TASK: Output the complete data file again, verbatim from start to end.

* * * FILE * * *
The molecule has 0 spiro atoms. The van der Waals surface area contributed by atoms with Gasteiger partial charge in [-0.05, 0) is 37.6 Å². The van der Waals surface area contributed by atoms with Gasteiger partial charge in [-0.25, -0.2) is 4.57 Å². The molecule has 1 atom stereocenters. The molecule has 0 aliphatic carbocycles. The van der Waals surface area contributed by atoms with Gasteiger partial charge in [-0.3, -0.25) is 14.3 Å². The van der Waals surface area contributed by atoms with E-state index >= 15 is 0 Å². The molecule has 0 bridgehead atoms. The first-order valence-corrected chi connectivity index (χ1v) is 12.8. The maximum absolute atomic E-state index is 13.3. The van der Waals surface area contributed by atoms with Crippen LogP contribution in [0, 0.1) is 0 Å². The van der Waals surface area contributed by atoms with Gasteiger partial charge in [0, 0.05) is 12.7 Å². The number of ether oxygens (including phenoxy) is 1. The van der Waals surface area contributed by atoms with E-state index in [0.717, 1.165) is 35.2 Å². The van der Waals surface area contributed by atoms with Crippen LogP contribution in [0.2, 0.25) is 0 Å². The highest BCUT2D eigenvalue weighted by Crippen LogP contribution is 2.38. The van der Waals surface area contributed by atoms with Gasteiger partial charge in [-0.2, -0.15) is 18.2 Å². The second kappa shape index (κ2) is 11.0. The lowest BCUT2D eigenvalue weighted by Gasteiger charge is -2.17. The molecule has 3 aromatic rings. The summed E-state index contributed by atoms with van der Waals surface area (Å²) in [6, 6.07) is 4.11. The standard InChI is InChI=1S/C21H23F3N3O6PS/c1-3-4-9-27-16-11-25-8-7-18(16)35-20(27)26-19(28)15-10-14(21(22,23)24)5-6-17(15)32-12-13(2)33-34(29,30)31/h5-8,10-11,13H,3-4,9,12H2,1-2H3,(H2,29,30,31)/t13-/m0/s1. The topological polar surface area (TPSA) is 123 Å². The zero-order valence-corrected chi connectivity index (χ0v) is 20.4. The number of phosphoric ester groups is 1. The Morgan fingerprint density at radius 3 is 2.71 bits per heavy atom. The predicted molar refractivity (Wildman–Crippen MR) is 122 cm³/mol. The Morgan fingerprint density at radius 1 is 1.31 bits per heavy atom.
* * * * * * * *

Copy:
The molecule has 0 spiro atoms. The van der Waals surface area contributed by atoms with Gasteiger partial charge in [-0.05, 0) is 37.6 Å². The van der Waals surface area contributed by atoms with Gasteiger partial charge in [-0.25, -0.2) is 4.57 Å². The molecule has 1 atom stereocenters. The molecule has 0 aliphatic carbocycles. The van der Waals surface area contributed by atoms with Gasteiger partial charge in [-0.3, -0.25) is 14.3 Å². The van der Waals surface area contributed by atoms with E-state index >= 15 is 0 Å². The molecule has 0 bridgehead atoms. The first-order valence-corrected chi connectivity index (χ1v) is 12.8. The maximum absolute atomic E-state index is 13.3. The van der Waals surface area contributed by atoms with Crippen LogP contribution in [0, 0.1) is 0 Å². The van der Waals surface area contributed by atoms with Gasteiger partial charge in [0, 0.05) is 12.7 Å². The number of ether oxygens (including phenoxy) is 1. The van der Waals surface area contributed by atoms with E-state index in [0.717, 1.165) is 35.2 Å². The van der Waals surface area contributed by atoms with Crippen LogP contribution in [0.2, 0.25) is 0 Å². The highest BCUT2D eigenvalue weighted by Crippen LogP contribution is 2.38. The van der Waals surface area contributed by atoms with Gasteiger partial charge in [-0.2, -0.15) is 18.2 Å². The second kappa shape index (κ2) is 11.0. The lowest BCUT2D eigenvalue weighted by Gasteiger charge is -2.17. The molecule has 3 aromatic rings. The summed E-state index contributed by atoms with van der Waals surface area (Å²) in [6, 6.07) is 4.11. The standard InChI is InChI=1S/C21H23F3N3O6PS/c1-3-4-9-27-16-11-25-8-7-18(16)35-20(27)26-19(28)15-10-14(21(22,23)24)5-6-17(15)32-12-13(2)33-34(29,30)31/h5-8,10-11,13H,3-4,9,12H2,1-2H3,(H2,29,30,31)/t13-/m0/s1. The topological polar surface area (TPSA) is 123 Å². The zero-order valence-corrected chi connectivity index (χ0v) is 20.4. The number of phosphoric ester groups is 1. The Morgan fingerprint density at radius 3 is 2.71 bits per heavy atom. The predicted molar refractivity (Wildman–Crippen MR) is 122 cm³/mol. The Morgan fingerprint density at radius 1 is 1.31 bits per heavy atom.